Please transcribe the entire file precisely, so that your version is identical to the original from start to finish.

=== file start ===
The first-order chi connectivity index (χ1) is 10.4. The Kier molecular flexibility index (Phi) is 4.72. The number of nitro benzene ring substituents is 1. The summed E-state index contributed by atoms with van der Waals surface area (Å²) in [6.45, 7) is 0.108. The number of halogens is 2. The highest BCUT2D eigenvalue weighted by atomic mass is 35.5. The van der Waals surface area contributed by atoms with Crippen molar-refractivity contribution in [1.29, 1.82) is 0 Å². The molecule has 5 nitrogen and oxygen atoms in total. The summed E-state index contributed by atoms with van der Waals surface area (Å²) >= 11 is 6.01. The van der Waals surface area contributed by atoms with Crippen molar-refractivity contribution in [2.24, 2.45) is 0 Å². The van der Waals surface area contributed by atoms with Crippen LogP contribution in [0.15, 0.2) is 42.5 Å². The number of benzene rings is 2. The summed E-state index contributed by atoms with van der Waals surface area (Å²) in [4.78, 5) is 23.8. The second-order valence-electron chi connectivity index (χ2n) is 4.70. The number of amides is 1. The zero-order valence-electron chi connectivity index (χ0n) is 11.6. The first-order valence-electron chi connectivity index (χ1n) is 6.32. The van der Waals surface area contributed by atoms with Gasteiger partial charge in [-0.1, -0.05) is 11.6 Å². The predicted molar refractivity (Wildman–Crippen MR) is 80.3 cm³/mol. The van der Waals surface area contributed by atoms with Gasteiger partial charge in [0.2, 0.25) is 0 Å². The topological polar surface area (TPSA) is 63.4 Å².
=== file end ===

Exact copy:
The first-order chi connectivity index (χ1) is 10.4. The Kier molecular flexibility index (Phi) is 4.72. The number of nitro benzene ring substituents is 1. The summed E-state index contributed by atoms with van der Waals surface area (Å²) in [6.45, 7) is 0.108. The number of halogens is 2. The highest BCUT2D eigenvalue weighted by atomic mass is 35.5. The van der Waals surface area contributed by atoms with Crippen molar-refractivity contribution in [1.29, 1.82) is 0 Å². The molecule has 5 nitrogen and oxygen atoms in total. The summed E-state index contributed by atoms with van der Waals surface area (Å²) >= 11 is 6.01. The van der Waals surface area contributed by atoms with Crippen molar-refractivity contribution in [2.24, 2.45) is 0 Å². The van der Waals surface area contributed by atoms with Crippen LogP contribution in [0.15, 0.2) is 42.5 Å². The number of benzene rings is 2. The summed E-state index contributed by atoms with van der Waals surface area (Å²) in [4.78, 5) is 23.8. The second-order valence-electron chi connectivity index (χ2n) is 4.70. The number of amides is 1. The zero-order valence-electron chi connectivity index (χ0n) is 11.6. The first-order valence-electron chi connectivity index (χ1n) is 6.32. The van der Waals surface area contributed by atoms with Gasteiger partial charge in [-0.1, -0.05) is 11.6 Å². The predicted molar refractivity (Wildman–Crippen MR) is 80.3 cm³/mol. The van der Waals surface area contributed by atoms with Gasteiger partial charge in [0.2, 0.25) is 0 Å². The topological polar surface area (TPSA) is 63.4 Å².